I read a lot for pleasure. I’m an avid reader of contemporary U.S. fiction, but I love reading nonfiction books to learn more about the world, especially in areas in which I have no formal training (e.g., brain science, botany, food, medicine, religion). Of course, I am naturally drawn to books on language and make a point of checking them out when new releases come out. The following are some of such books that I’ve enjoyed over the years.
(Note: Lauren Collins, who writes for The New Yorker, studied French after meeting her future husband, who is a Francophone. Collins’s writing shines in this language-centric memoir.)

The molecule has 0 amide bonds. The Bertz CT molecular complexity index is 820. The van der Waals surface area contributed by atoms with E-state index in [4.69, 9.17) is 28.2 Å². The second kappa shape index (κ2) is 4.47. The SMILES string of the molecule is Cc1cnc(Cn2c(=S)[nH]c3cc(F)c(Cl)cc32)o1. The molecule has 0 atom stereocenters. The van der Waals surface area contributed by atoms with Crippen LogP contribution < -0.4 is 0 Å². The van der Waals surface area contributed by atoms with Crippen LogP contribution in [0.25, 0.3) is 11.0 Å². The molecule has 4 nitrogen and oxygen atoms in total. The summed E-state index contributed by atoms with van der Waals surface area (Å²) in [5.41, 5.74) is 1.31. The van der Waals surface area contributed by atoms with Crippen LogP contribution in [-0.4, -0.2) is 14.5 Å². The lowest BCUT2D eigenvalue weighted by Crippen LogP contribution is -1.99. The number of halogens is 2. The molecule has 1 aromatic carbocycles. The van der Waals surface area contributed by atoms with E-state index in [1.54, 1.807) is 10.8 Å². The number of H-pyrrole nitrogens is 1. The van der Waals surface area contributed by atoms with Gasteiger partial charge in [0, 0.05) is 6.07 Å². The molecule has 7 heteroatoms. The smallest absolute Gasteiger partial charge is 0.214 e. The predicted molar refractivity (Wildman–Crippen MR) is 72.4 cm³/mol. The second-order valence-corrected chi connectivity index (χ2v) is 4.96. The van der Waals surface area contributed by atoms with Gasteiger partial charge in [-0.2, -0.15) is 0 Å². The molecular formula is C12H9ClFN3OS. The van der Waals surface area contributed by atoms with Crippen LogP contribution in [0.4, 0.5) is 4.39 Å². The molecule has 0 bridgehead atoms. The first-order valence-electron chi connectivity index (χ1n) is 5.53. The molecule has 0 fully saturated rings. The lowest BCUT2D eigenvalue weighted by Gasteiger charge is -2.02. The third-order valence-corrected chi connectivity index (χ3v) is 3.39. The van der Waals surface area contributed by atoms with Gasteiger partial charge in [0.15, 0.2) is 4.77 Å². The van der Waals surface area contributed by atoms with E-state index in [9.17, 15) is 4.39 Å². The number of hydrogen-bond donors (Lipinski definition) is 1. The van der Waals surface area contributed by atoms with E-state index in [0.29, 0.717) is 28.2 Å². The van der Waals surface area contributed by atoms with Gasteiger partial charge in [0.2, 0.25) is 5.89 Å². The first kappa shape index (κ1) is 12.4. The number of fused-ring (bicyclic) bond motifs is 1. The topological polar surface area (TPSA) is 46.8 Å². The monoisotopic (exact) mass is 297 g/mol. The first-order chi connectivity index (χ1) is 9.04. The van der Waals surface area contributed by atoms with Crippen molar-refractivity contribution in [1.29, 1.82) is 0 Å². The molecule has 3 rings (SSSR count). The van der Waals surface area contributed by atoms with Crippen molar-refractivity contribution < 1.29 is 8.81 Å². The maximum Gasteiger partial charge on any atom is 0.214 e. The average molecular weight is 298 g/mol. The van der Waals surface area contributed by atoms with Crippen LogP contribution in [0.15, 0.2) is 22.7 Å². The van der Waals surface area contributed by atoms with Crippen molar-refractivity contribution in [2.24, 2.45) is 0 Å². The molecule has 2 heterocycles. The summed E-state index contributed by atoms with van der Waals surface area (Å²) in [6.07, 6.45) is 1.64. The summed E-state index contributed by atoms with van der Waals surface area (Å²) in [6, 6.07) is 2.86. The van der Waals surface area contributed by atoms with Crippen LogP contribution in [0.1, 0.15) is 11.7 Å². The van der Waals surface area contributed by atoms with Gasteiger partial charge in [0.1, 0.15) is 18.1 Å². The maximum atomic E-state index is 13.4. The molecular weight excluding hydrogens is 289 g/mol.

(Note: This is a work of fiction unlike the books above, but the protagonist takes a class in Swiss German and weaves grammatical concepts nicely to stories of her personal life.)
(Note: I loved studying the etymology of English words back in high school and thought studying linguistics would let me study etymology more. It didn’t exactly turn out that way, but this book brought back old memories. Did you know that serendipity comes from a name for Sri Lanka??!)